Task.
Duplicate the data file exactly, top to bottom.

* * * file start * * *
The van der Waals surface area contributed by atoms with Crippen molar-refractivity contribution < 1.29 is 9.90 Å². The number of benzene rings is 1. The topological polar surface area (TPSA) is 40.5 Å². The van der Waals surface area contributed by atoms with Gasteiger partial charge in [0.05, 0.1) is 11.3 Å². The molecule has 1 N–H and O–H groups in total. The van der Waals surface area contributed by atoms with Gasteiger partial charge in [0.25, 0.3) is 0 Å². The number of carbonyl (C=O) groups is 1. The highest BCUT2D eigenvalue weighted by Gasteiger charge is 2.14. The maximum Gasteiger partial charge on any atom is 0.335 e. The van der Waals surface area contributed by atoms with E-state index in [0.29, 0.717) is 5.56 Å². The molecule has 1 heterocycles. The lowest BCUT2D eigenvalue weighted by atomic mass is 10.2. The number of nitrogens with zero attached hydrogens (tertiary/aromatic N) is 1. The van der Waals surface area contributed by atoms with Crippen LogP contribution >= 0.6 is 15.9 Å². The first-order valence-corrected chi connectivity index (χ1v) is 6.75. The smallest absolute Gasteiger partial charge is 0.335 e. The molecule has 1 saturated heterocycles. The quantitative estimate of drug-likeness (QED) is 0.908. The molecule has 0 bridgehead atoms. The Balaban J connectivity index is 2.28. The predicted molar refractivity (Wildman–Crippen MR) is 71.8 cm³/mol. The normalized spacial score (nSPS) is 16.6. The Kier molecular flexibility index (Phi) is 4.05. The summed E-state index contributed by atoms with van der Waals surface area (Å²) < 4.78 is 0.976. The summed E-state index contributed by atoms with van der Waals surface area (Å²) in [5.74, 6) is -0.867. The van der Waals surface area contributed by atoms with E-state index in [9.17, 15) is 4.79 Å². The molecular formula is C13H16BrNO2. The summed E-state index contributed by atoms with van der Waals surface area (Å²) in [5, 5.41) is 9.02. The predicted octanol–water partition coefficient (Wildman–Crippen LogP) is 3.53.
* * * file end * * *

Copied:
The van der Waals surface area contributed by atoms with Crippen molar-refractivity contribution < 1.29 is 9.90 Å². The number of benzene rings is 1. The topological polar surface area (TPSA) is 40.5 Å². The van der Waals surface area contributed by atoms with Gasteiger partial charge in [0.05, 0.1) is 11.3 Å². The molecule has 1 N–H and O–H groups in total. The van der Waals surface area contributed by atoms with Gasteiger partial charge in [0.25, 0.3) is 0 Å². The number of carbonyl (C=O) groups is 1. The highest BCUT2D eigenvalue weighted by Gasteiger charge is 2.14. The maximum Gasteiger partial charge on any atom is 0.335 e. The van der Waals surface area contributed by atoms with E-state index in [0.29, 0.717) is 5.56 Å². The molecule has 1 heterocycles. The lowest BCUT2D eigenvalue weighted by atomic mass is 10.2. The number of nitrogens with zero attached hydrogens (tertiary/aromatic N) is 1. The van der Waals surface area contributed by atoms with Crippen LogP contribution >= 0.6 is 15.9 Å². The first-order valence-corrected chi connectivity index (χ1v) is 6.75. The smallest absolute Gasteiger partial charge is 0.335 e. The molecule has 1 saturated heterocycles. The quantitative estimate of drug-likeness (QED) is 0.908. The molecule has 0 bridgehead atoms. The Balaban J connectivity index is 2.28. The predicted molar refractivity (Wildman–Crippen MR) is 71.8 cm³/mol. The normalized spacial score (nSPS) is 16.6. The Kier molecular flexibility index (Phi) is 4.05. The summed E-state index contributed by atoms with van der Waals surface area (Å²) < 4.78 is 0.976. The summed E-state index contributed by atoms with van der Waals surface area (Å²) in [5.74, 6) is -0.867. The van der Waals surface area contributed by atoms with E-state index in [9.17, 15) is 4.79 Å². The molecular formula is C13H16BrNO2. The summed E-state index contributed by atoms with van der Waals surface area (Å²) in [5, 5.41) is 9.02. The predicted octanol–water partition coefficient (Wildman–Crippen LogP) is 3.53.